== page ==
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Neuropharmacology. 2013 Jan;64:490-5. doi: 10.1016/j.neuropharm.2012.07.009. Epub 2012 Jul 20.

Effects of modafinil on non-verbal cognition, task enjoyment and creative thinking in healthy volunteers.

Author information

1
Department of Psychiatry, University of Cambridge, School of Clinical Medicine, Addenbrooke's Hospital, Cambridge, UK.

Abstract

BACKGROUND:

Modafinil, a putative cognitive enhancing drug, has previously been shown to improve performance of healthy volunteers as well as patients with attention deficit disorder and schizophrenia, mainly in tests of executive functions. The aim of this study was to investigate the effects of modafinil on non-verbal cognitive functions in healthy volunteers, with a particular focus on variations of cognitive load, measures of motivational factors and the effects on creative problem-solving.

METHODS:

A double-blind placebo-controlled parallel design study evaluated the effect of 200 mg of modafinil (N = 32) or placebo (N = 32) in non-sleep deprived healthy volunteers. Non-verbal tests of divergent and convergent thinking were used to measure creativity. A new measure of task motivation was used, together with more levels of difficulty on neuropsychological tests from the CANTAB battery.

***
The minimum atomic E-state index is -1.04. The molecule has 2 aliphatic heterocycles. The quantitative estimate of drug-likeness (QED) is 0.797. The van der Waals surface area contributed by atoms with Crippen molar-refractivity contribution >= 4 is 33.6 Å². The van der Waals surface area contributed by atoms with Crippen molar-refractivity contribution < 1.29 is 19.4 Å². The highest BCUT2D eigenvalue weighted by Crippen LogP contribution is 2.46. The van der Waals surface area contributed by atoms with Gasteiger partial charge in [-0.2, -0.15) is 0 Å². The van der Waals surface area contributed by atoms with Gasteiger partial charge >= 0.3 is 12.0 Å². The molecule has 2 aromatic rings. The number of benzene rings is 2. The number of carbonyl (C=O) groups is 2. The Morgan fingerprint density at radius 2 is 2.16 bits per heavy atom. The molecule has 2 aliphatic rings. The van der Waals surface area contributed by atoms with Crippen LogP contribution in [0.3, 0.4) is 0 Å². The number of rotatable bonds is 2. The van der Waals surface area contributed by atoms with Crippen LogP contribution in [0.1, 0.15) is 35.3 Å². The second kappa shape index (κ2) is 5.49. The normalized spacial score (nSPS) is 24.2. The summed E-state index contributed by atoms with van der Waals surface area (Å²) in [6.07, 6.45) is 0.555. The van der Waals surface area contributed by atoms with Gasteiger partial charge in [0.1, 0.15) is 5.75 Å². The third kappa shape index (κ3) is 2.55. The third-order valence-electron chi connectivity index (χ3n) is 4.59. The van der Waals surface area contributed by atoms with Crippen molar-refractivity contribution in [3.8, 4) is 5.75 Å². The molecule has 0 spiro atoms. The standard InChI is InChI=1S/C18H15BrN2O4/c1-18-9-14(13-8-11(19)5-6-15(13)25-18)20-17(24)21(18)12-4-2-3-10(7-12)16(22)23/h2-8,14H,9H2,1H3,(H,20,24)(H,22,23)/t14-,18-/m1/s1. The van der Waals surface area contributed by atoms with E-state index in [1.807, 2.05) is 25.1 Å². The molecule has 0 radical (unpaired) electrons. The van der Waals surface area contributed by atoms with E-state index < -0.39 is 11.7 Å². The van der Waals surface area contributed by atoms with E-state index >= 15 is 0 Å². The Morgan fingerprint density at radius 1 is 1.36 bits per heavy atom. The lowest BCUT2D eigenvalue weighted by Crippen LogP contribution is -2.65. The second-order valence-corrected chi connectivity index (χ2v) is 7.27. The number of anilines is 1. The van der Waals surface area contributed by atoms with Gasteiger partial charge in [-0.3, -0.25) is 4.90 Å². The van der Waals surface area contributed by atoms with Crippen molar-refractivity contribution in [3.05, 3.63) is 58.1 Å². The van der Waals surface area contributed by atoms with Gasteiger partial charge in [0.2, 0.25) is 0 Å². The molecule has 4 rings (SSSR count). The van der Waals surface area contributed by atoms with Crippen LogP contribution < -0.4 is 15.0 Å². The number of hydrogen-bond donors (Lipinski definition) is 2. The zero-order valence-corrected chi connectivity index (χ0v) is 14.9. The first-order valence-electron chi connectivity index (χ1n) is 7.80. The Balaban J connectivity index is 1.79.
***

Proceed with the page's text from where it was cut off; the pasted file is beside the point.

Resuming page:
RESULTS:

Improvements under modafinil were seen on spatial working memory, planning and decision making at the most difficult levels, as well as visual pattern recognition memory following delay. Subjective ratings of enjoyment of task performance were significantly greater under modafinil compared with placebo, but mood ratings overall were not affected. The effects of modafinil on creativity were inconsistent and did not reach statistical significance.

CONCLUSIONS:

Modafinil reliably enhanced task enjoyment and performance on several cognitive tests of planning and working memory, but did not improve paired associates learning. The findings confirm that modafinil can enhance aspects of highly demanding cognitive performance in non-sleep deprived individuals. This article is part of a Special Issue entitled 'Cognitive Enhancers'.

PMID:
22820554
PMCID:
PMC3485563
DOI:
10.1016/j.neuropharm.2012.07.009
[Indexed for MEDLINE]
Free PMC Article

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